We write to you on All Saints Day to update you on the situation in Iraq. Remembering the Christians who were killed in 2009 while attending Mass at Our Lady of Deliverance Church in Baghdad. That was the beginning of harder times to all Christians in Iraq.

It has been two years and four months since we left Nineveh Plain. It has been long time of displacement, of humiliation, of exile. However, people always lived in hope of God’s mercy to return and go back home. We believed that God will not fail us.

Image via RNS/Smithsonian

The exhibit is not intended as commentary on today’s politics, its organizers said. Work started on the project six years ago, before sharp rises in Islamophobic rhetoric and violence in the U.S. and Europe, and before Muslim immigration and culture became a flashpoint in American and European politics.

But the Smithsonian is not sorry for the timing, and hopes the exhibit can help quell fears of Islam and its followers.

Image via a katz/Shutterstock.com

A report released on Oct. 19 by the Anti-Defamation League does not directly indict Trump for this upswing in anti-Semitism. But it explicitly connects some of his supporters to the hate speech.

“The spike in hate we’ve seen online this election season is extremely troubling and unlike anything we have seen in modern politics,” said ADL CEO Jonathan Greenblatt.

Image via RNS/Reuters/Abed Omar Qusini

Late October is a time of colorful festivals around the world. Some mark the harvest, others are festivals of lights. Now, and in the coming weeks, Hindus, Jews, Buddhists, and Yoruba are celebrating different holidays, explained here and shown in the photo essay below.

Image via RNS/Reuters/Max Rossi

Pope Francis met with refugees and leaders of religious faiths including Christians, Jews, Muslims, and Hindus who joined him for a day of prayer for peace in Assisi, home of his namesake, the 12th-century friar St. Francis.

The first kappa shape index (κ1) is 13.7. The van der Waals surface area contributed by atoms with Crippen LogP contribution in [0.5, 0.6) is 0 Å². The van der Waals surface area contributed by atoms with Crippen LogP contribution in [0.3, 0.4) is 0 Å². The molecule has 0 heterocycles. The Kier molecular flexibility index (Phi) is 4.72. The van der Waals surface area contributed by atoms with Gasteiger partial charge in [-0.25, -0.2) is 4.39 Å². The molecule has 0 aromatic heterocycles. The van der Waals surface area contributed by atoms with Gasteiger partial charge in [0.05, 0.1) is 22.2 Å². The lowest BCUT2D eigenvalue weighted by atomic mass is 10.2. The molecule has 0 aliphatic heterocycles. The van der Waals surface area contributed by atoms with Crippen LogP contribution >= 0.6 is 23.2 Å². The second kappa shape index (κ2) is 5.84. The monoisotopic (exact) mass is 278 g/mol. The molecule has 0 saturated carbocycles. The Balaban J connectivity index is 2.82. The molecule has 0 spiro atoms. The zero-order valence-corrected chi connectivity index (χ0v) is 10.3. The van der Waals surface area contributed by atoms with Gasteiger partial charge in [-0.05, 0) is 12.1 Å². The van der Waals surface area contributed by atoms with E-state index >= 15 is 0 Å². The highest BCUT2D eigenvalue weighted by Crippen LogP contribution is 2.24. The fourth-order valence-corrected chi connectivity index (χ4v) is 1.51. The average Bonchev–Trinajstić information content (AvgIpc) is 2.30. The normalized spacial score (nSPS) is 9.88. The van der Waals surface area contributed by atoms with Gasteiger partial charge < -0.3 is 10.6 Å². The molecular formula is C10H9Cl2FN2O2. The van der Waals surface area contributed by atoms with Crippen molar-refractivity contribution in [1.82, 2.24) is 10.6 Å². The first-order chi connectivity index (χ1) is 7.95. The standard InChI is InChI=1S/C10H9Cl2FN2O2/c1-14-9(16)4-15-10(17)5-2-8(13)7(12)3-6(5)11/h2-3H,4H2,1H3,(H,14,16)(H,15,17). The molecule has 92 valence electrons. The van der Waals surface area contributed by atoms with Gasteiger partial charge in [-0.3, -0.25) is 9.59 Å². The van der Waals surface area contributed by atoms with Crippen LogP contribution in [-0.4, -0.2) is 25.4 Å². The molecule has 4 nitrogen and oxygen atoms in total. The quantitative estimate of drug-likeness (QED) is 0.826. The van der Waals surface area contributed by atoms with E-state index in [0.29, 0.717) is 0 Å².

But it was the migrants he invited to join him for lunch on Sept. 20 who captured the headlines and illustrated the tangible impact of war and conflict.

Image via RNS/Reuters/Stephanie Keith

About 40 percent of Americans say atheists “do not at all agree” with their vision of America, according to a new study from sociologists at the University of Minnesota who compared Americans’ perceptions of minority faith and racial groups.

But the study marks a grimmer milestone — Americans’ disapproval of Muslims has jumped to 45.5 percent from just over 26 percent 10 years ago, the last time the question was asked.

And “nones” — those who say they have no religious affiliation, but may also have spiritual or religious beliefs — are also unpopular. This is significant because nones now make up one-third of the U.S. population.

Image via Michele Chabin / RNS

Stuart Levy, a nurse at a Jerusalem hospital, updates his ward’s work schedule several times a week, with staffers’ vacations, birthdays and more religious holidays than many people know exist.

“We have 18 hospital beds, and on any given day we may have an Orthodox Jew next to a devout Muslim next to a Catholic next to a Druze next to a Russian Orthodox patient,” said Levy, head nurse of the oncology/hematology ward at Hadassah Medical Center-Ein Kerem. “And many of our staff are religiously observant.”

Brandon Ambrosino 02-22-2016

Image via /Shutterstock.com

Imagine a test on world religions that asks this question: “Who founded Christianity?”

Jesus, right? Wrong.

Image via REUTERS/Vincent Kessler/RNS

Claude Chiche doesn’t wear a skullcap, but he has strong opinions about them. “There are some here want to take off their kippah because they’re afraid,” said Tunisian-born Chiche, referring to the Hebrew word for yarmulke or skullcap. “But they shouldn’t accept this; they shouldn’t give in to fear.”

Photo via Timothy Smith / Mishkan Chicago / RNS

Rabbi Lizzi Heydemann. Photo via Timothy Smith / Mishkan Chicago / RNS